The Reality of the COP25

What did the United Nations do—and not do— about the climate crisis?

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The Reality of the COP25

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December 2019 saw the longest climate talk in history done by the United Nations, hosted under the Chilean government. 

Though it was originally planned in Santiago, due to protests, riots, and general disturbance in the region, it was moved to Madrid, the capital of Spain. The 25th Conference of the Parties to the United Nations Framework Convention on Climate Change (UNFCCC), nicknamed the COP25, was supposed to be a time for solutions and definitive action. However, the question remains: did it actually accomplish anything?

Hundreds of people, ranging from presidents and prime ministers to scientists studying how climate change affects our planet, attended the conference. Notable young people from all around the world were also present, such as Xiye Bastida, a 17-year old indigenous activist from Mexico, 22-year old Ugandan Hilda Flavia Nakabuye, and Greta Thunberg herself, the 16-year old Swedish sensation who began the school strike movement and was recently appointed Person of the Year by Time.


It is a common thought that social justice and climate justice have no relation, that they do not go together, but the truth is quite the opposite, and was a topic of conversation at the COP25. Indigenous peoples, who lived from the earth sustainably for thousands of years before European colonization, will be deeply affected by climate change, and though they have wisdom to share about the environment, their voices are often silenced. People in developing countries will also face the harsh effects before first-world countries like Canada, the U.S., and the U.K., even if wealthy countries release more greenhouse gases than poor ones.

I am the voice of dying children, displaced women, and people suffering at the hands of the climate crisis created by rich countries.”

— Hilda Flavia Nakabuye

The Paris Agreement, signed in 2015 by 196 countries, had an aim to “strengthen the global response to the threat of climate change by keeping a global temperature rise this century well below 2 degrees Celsius above pre-industrial levels and to pursue efforts to limit the temperature increase even further to 1.5 degrees Celsius.” (United Nations, 2015). The conferences held by the UN in the following years were supposed to reflect that agreement and the attitude of banding together to battle climate change, but many say that 2019’s discussion failed to meet these expectations.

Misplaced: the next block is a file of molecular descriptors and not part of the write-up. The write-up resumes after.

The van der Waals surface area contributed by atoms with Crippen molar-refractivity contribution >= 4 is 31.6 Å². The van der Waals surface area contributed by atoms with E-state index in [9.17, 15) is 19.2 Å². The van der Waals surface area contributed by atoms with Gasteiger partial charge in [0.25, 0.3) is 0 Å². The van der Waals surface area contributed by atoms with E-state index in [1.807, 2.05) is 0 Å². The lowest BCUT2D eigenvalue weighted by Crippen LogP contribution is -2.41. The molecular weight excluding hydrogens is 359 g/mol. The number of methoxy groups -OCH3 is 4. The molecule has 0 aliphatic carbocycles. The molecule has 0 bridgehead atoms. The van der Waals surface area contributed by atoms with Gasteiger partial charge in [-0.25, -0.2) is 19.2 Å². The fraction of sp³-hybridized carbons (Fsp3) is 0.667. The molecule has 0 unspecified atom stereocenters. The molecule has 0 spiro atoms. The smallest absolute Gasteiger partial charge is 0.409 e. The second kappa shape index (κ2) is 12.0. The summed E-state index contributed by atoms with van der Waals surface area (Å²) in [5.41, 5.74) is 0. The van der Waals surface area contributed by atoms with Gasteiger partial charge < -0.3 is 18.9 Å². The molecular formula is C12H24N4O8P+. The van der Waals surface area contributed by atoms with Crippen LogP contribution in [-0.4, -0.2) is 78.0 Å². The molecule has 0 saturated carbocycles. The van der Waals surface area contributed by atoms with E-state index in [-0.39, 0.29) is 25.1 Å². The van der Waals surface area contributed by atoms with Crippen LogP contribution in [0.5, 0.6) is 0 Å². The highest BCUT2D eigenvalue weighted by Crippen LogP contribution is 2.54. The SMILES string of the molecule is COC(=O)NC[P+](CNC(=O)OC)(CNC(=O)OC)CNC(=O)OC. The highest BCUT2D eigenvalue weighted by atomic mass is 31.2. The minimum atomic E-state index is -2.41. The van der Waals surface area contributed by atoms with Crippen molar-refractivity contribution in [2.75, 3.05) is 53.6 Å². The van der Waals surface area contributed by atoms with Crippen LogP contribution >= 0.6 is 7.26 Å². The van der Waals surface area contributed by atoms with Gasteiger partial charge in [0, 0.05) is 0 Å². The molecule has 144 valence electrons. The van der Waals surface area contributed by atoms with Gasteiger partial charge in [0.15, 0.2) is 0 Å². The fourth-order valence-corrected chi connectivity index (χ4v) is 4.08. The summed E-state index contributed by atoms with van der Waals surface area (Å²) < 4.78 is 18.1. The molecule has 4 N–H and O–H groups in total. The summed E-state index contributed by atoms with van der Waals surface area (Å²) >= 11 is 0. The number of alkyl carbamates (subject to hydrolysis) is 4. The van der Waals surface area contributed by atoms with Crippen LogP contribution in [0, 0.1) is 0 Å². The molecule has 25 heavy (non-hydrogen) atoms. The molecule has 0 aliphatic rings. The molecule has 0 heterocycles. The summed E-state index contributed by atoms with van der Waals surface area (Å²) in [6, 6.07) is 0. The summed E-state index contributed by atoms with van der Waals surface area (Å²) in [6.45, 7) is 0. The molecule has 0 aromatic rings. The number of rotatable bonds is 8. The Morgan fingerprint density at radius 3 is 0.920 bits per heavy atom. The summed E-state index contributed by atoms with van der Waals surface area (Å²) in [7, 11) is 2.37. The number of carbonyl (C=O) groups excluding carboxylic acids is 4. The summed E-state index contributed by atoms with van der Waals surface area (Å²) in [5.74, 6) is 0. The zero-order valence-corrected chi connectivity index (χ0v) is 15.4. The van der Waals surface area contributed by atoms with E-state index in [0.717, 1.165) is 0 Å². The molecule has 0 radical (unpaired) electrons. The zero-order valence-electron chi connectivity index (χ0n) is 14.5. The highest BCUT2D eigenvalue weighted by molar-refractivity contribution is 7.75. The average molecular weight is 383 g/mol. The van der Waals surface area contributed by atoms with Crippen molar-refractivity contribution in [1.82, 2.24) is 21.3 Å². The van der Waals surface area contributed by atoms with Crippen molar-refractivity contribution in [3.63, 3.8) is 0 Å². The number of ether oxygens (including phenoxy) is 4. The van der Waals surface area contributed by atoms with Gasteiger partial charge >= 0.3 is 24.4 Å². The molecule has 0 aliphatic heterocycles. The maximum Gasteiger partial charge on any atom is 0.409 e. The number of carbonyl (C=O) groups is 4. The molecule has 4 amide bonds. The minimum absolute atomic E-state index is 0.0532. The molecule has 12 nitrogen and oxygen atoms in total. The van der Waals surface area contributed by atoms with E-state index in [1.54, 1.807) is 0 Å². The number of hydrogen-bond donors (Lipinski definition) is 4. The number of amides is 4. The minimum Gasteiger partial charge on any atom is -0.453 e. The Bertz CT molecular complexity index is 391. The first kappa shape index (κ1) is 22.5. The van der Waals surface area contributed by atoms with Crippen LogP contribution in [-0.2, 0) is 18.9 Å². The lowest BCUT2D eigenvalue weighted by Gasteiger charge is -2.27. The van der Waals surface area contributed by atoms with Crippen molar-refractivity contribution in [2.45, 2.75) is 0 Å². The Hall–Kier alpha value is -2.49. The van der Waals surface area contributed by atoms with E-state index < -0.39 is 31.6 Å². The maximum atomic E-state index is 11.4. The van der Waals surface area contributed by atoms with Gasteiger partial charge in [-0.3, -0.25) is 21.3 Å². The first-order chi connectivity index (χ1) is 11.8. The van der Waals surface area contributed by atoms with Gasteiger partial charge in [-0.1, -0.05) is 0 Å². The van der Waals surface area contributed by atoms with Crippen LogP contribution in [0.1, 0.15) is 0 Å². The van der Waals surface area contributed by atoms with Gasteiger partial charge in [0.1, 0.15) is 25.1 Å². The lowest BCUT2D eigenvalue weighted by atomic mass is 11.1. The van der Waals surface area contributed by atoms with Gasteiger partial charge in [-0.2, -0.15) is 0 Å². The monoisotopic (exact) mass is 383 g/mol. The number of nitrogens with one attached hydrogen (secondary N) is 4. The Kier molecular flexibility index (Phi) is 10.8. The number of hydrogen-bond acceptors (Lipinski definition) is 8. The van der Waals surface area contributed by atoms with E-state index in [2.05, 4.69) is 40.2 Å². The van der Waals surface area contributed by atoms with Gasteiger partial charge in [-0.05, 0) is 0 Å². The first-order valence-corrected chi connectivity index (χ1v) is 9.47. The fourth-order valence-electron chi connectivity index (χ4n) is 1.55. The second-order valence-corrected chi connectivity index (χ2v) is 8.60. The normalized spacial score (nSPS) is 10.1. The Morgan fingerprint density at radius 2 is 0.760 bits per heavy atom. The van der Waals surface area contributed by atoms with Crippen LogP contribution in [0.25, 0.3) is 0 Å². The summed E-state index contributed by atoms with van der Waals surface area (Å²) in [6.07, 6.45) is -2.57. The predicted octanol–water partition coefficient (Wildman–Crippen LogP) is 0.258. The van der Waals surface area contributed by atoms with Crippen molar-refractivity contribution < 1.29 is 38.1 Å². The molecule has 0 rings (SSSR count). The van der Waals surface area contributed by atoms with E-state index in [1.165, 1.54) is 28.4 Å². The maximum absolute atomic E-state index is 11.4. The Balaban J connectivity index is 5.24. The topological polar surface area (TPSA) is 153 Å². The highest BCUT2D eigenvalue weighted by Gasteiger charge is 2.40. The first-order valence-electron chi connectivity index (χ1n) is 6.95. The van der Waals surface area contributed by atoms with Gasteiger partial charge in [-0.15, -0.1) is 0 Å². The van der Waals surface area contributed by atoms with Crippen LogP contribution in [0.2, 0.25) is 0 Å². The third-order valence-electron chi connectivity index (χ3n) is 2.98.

So, what actually occurred at the COP25? First of all, the conference, which was only supposed to last 12 days, was extended another two. Even with that additional 48 hours, barely any progress was made. Decisions for the workings of a global carbon market, outlined in the Paris Agreement, were instead pushed to the COP26, which will be held in Glasgow, Scotland. Another issue was the semantics. Alternatively to improving and enhancing, countries were “invited” to “communicate” their climate plans for 2020. The discussion was a back-and-forth of who to shoulder the blame, who needed to act first, and none of the action and agreements that the world currently needs.

The reality of the COP25 is that governments continue to be passive on environmental issues. The reality of the COP25 is that the voices of activists continue to be hushed. The reality of the COP25 is that we can not afford to stay quiet, to stay comfortable, to stay unresisting in the face of one of the biggest— if not the biggest— catastrophe humanity has ever faced.

 

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